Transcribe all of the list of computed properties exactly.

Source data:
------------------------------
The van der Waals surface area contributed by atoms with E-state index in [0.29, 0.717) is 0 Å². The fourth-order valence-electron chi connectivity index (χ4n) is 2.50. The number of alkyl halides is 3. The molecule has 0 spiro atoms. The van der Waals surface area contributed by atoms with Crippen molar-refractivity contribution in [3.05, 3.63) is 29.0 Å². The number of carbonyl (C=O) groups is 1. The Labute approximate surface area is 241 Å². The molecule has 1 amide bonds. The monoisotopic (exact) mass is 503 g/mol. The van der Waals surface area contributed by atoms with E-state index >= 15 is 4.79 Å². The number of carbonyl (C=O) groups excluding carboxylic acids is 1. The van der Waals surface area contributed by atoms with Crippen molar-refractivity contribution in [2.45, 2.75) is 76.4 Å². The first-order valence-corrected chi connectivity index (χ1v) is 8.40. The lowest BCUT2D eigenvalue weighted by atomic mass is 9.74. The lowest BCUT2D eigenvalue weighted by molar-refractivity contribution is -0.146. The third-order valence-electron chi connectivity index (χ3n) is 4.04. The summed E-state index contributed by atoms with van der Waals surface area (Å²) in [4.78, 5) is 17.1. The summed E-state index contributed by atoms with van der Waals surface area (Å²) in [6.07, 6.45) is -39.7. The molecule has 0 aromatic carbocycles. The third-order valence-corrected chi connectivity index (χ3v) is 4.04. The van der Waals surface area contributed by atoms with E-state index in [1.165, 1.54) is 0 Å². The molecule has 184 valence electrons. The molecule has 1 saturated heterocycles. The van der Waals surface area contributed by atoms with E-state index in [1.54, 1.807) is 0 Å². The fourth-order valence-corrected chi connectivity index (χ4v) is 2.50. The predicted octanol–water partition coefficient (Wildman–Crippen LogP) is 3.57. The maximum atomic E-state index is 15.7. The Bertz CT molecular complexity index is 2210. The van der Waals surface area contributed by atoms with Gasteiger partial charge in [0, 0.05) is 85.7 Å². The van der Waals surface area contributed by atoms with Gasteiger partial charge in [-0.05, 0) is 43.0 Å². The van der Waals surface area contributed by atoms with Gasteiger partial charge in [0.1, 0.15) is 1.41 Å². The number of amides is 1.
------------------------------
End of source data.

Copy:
The van der Waals surface area contributed by atoms with E-state index in [0.29, 0.717) is 0 Å². The fourth-order valence-electron chi connectivity index (χ4n) is 2.50. The number of alkyl halides is 3. The molecule has 0 spiro atoms. The van der Waals surface area contributed by atoms with Crippen molar-refractivity contribution in [3.05, 3.63) is 29.0 Å². The number of carbonyl (C=O) groups is 1. The Labute approximate surface area is 241 Å². The molecule has 1 amide bonds. The monoisotopic (exact) mass is 503 g/mol. The van der Waals surface area contributed by atoms with E-state index >= 15 is 4.79 Å². The number of carbonyl (C=O) groups excluding carboxylic acids is 1. The van der Waals surface area contributed by atoms with Crippen molar-refractivity contribution in [2.45, 2.75) is 76.4 Å². The first-order valence-corrected chi connectivity index (χ1v) is 8.40. The lowest BCUT2D eigenvalue weighted by atomic mass is 9.74. The lowest BCUT2D eigenvalue weighted by molar-refractivity contribution is -0.146. The third-order valence-electron chi connectivity index (χ3n) is 4.04. The summed E-state index contributed by atoms with van der Waals surface area (Å²) in [4.78, 5) is 17.1. The summed E-state index contributed by atoms with van der Waals surface area (Å²) in [6.07, 6.45) is -39.7. The molecule has 0 aromatic carbocycles. The third-order valence-corrected chi connectivity index (χ3v) is 4.04. The van der Waals surface area contributed by atoms with E-state index in [1.165, 1.54) is 0 Å². The molecule has 184 valence electrons. The molecule has 1 saturated heterocycles. The van der Waals surface area contributed by atoms with E-state index in [1.54, 1.807) is 0 Å². The fourth-order valence-corrected chi connectivity index (χ4v) is 2.50. The predicted octanol–water partition coefficient (Wildman–Crippen LogP) is 3.57. The maximum atomic E-state index is 15.7. The Bertz CT molecular complexity index is 2210. The van der Waals surface area contributed by atoms with Gasteiger partial charge in [0, 0.05) is 85.7 Å². The van der Waals surface area contributed by atoms with Gasteiger partial charge in [-0.05, 0) is 43.0 Å². The van der Waals surface area contributed by atoms with Gasteiger partial charge in [0.1, 0.15) is 1.41 Å². The number of amides is 1.